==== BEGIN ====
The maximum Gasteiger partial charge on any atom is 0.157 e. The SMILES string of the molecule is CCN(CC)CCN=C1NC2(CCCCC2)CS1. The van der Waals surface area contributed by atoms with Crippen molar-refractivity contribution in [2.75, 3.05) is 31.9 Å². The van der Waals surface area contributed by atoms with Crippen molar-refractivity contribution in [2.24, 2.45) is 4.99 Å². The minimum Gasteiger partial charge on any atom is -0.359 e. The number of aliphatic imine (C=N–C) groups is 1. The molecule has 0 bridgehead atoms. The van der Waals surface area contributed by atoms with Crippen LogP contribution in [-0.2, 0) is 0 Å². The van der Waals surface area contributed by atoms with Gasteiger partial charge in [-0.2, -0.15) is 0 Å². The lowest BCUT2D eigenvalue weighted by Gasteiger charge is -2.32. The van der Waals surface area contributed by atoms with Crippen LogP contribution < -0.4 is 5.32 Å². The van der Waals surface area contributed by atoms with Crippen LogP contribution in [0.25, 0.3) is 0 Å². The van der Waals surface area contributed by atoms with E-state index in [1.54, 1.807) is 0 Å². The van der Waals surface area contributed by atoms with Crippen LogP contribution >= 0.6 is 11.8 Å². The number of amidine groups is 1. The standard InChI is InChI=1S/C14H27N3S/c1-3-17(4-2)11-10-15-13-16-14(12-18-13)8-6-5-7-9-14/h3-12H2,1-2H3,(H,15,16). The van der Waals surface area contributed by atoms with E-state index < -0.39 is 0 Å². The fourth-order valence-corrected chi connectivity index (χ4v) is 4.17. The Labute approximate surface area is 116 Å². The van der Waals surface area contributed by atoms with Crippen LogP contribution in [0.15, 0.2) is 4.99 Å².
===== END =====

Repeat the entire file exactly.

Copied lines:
The maximum Gasteiger partial charge on any atom is 0.157 e. The SMILES string of the molecule is CCN(CC)CCN=C1NC2(CCCCC2)CS1. The van der Waals surface area contributed by atoms with Crippen molar-refractivity contribution in [2.75, 3.05) is 31.9 Å². The van der Waals surface area contributed by atoms with Crippen molar-refractivity contribution in [2.24, 2.45) is 4.99 Å². The minimum Gasteiger partial charge on any atom is -0.359 e. The number of aliphatic imine (C=N–C) groups is 1. The molecule has 0 bridgehead atoms. The van der Waals surface area contributed by atoms with Crippen LogP contribution in [-0.2, 0) is 0 Å². The van der Waals surface area contributed by atoms with Gasteiger partial charge in [-0.2, -0.15) is 0 Å². The lowest BCUT2D eigenvalue weighted by Gasteiger charge is -2.32. The van der Waals surface area contributed by atoms with Crippen LogP contribution < -0.4 is 5.32 Å². The van der Waals surface area contributed by atoms with Crippen LogP contribution in [0.25, 0.3) is 0 Å². The van der Waals surface area contributed by atoms with E-state index in [1.54, 1.807) is 0 Å². The van der Waals surface area contributed by atoms with Crippen LogP contribution >= 0.6 is 11.8 Å². The number of amidine groups is 1. The standard InChI is InChI=1S/C14H27N3S/c1-3-17(4-2)11-10-15-13-16-14(12-18-13)8-6-5-7-9-14/h3-12H2,1-2H3,(H,15,16). The van der Waals surface area contributed by atoms with E-state index < -0.39 is 0 Å². The fourth-order valence-corrected chi connectivity index (χ4v) is 4.17. The Labute approximate surface area is 116 Å². The van der Waals surface area contributed by atoms with Crippen LogP contribution in [0.15, 0.2) is 4.99 Å².